Two Rivers is a beautiful place located on the shores of Lake Michigan. Because of its location, it is historically a fishing community, but it’s also the birthplace of the Ice Cream Sundae and became a factory town when the J.E. Hamilton Holly Wood Type Company was founded in 1880. Within 20 years, Hamilton became the largest manufacturer of wood type in the United States — responsible for printed type that appeared in newspapers, posters and advertising across the country.
In the past, large companies were fully vested in their town. They were locally owned, employed much of the population and reinvested in their community. The town and the factory were inseparable.
Fast forward to today — the factory has closed. Some residents believe they will never thrive until another large employer comes to town. However, when you look closely you’ll see many are still optimistic. They are rolling up their sleeves and aren’t waiting around for an outsider to come in and bail them out. Instead, they are rediscovering the community’s entrepreneurial spirit and reshaping the future of Two Rivers.
Our agency is founded on the famous Jane Jacobs quote that says, “Cities can provide something for everyone, only because, and only when they are created by everyone.” This means every project starts with engagement.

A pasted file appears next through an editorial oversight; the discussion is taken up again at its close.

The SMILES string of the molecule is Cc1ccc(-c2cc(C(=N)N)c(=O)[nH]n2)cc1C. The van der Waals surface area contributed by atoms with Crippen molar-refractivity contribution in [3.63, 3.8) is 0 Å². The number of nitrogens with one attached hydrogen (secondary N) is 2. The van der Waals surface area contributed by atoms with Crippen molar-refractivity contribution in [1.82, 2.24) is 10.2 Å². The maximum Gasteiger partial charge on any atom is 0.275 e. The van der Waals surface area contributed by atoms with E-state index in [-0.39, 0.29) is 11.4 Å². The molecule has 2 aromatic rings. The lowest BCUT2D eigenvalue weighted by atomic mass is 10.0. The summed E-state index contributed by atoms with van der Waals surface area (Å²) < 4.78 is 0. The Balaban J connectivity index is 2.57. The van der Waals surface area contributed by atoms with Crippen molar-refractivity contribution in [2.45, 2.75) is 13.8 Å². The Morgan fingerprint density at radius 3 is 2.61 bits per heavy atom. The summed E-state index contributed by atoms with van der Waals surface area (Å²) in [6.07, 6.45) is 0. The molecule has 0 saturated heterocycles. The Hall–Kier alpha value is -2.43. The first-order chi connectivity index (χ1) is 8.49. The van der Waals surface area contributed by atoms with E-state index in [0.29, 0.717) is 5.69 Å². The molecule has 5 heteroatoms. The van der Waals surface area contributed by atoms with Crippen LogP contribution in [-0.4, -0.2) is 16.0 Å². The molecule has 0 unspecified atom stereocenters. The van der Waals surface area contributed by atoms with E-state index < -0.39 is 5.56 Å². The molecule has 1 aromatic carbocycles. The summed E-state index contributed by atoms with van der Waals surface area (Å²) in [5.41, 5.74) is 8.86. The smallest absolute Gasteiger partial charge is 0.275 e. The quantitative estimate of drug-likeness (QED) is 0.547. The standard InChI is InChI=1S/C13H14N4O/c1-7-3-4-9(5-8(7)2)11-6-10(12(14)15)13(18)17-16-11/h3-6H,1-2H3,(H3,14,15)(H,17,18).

Over the course of one year, we deeply engaged Two Rivers residents and stakeholders through numerous focus groups, roundtables, 1-on-1 interviews, public meetings, online surveys and tours of the community. We met with various interest groups including students, retailers, arts groups, large employers, business owners, real estate agents and residents. We even collaborated with the Hamilton Wood Type and Printing Museum to create custom letterpress posters advertising a public meeting.
While everyone has different backgrounds and goals for their community when you really listen you start to identify the common threads. These common threads become the brand principles that set the stage for the story the brand will tell. We started to recognize themes of timelessness, creativity and entrepreneurship, and comfort.
These brand principles show that the town wasn’t dying, and that it didn’t need some big industry to come and rescue it. Instead, the community could remain true to its past while reinventing its future. It became clear that the brand’s story was all about being timeless & true.
Timeless speaks to both old things that last forever but also to new things created in a timeless way. Timeless things are simple, quality, and always in style but never trendy. They favor function over luxury. They have character without being flashy. They are true to their purpose.
The lake and view is always changing — day to day and hour to hour it’s always different. The city is also changing. Two Rivers can embrace and be more comfortable with change because its sense of timelessness allows the community to remember who they are and where they came from. They look to their past for inspiration and guidance, and while the city may change, Two Rivers will remain true to who they are.